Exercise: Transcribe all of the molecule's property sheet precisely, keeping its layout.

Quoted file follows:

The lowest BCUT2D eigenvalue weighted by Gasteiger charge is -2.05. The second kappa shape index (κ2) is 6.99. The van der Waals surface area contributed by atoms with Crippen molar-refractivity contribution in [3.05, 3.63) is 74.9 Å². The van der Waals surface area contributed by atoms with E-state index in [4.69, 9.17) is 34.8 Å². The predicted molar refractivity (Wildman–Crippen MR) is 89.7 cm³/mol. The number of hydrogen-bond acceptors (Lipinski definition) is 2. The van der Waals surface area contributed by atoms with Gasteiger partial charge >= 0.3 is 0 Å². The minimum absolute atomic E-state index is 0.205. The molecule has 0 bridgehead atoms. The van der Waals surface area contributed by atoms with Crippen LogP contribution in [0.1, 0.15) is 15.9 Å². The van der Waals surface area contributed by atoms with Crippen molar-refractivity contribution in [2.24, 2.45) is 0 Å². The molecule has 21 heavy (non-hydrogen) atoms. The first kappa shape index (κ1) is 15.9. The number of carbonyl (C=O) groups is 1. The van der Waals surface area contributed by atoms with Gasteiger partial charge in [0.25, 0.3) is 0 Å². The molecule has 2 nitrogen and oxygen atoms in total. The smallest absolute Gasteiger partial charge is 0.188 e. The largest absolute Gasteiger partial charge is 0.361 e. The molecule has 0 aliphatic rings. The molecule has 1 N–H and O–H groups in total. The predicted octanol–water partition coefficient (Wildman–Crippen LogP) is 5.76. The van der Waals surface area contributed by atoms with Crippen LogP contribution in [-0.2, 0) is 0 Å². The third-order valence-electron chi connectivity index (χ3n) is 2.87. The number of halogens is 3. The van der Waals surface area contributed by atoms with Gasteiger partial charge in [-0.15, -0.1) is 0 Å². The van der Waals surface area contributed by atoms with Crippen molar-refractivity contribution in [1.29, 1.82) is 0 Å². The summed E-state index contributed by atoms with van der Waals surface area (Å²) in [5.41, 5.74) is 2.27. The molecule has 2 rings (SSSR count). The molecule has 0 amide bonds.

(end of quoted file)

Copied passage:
The lowest BCUT2D eigenvalue weighted by Gasteiger charge is -2.05. The second kappa shape index (κ2) is 6.99. The van der Waals surface area contributed by atoms with Crippen molar-refractivity contribution in [3.05, 3.63) is 74.9 Å². The van der Waals surface area contributed by atoms with E-state index in [4.69, 9.17) is 34.8 Å². The predicted molar refractivity (Wildman–Crippen MR) is 89.7 cm³/mol. The number of hydrogen-bond acceptors (Lipinski definition) is 2. The van der Waals surface area contributed by atoms with Gasteiger partial charge >= 0.3 is 0 Å². The minimum absolute atomic E-state index is 0.205. The molecule has 0 bridgehead atoms. The van der Waals surface area contributed by atoms with Crippen LogP contribution in [0.1, 0.15) is 15.9 Å². The van der Waals surface area contributed by atoms with Crippen molar-refractivity contribution in [2.24, 2.45) is 0 Å². The molecule has 21 heavy (non-hydrogen) atoms. The first kappa shape index (κ1) is 15.9. The number of carbonyl (C=O) groups is 1. The van der Waals surface area contributed by atoms with Gasteiger partial charge in [0.25, 0.3) is 0 Å². The molecule has 2 nitrogen and oxygen atoms in total. The smallest absolute Gasteiger partial charge is 0.188 e. The largest absolute Gasteiger partial charge is 0.361 e. The molecule has 0 aliphatic rings. The molecule has 1 N–H and O–H groups in total. The predicted octanol–water partition coefficient (Wildman–Crippen LogP) is 5.76. The van der Waals surface area contributed by atoms with Crippen LogP contribution in [-0.2, 0) is 0 Å². The third-order valence-electron chi connectivity index (χ3n) is 2.87. The number of halogens is 3. The van der Waals surface area contributed by atoms with Gasteiger partial charge in [-0.15, -0.1) is 0 Å². The van der Waals surface area contributed by atoms with Crippen molar-refractivity contribution in [1.29, 1.82) is 0 Å². The summed E-state index contributed by atoms with van der Waals surface area (Å²) in [5.41, 5.74) is 2.27. The molecule has 2 rings (SSSR count). The molecule has 0 amide bonds.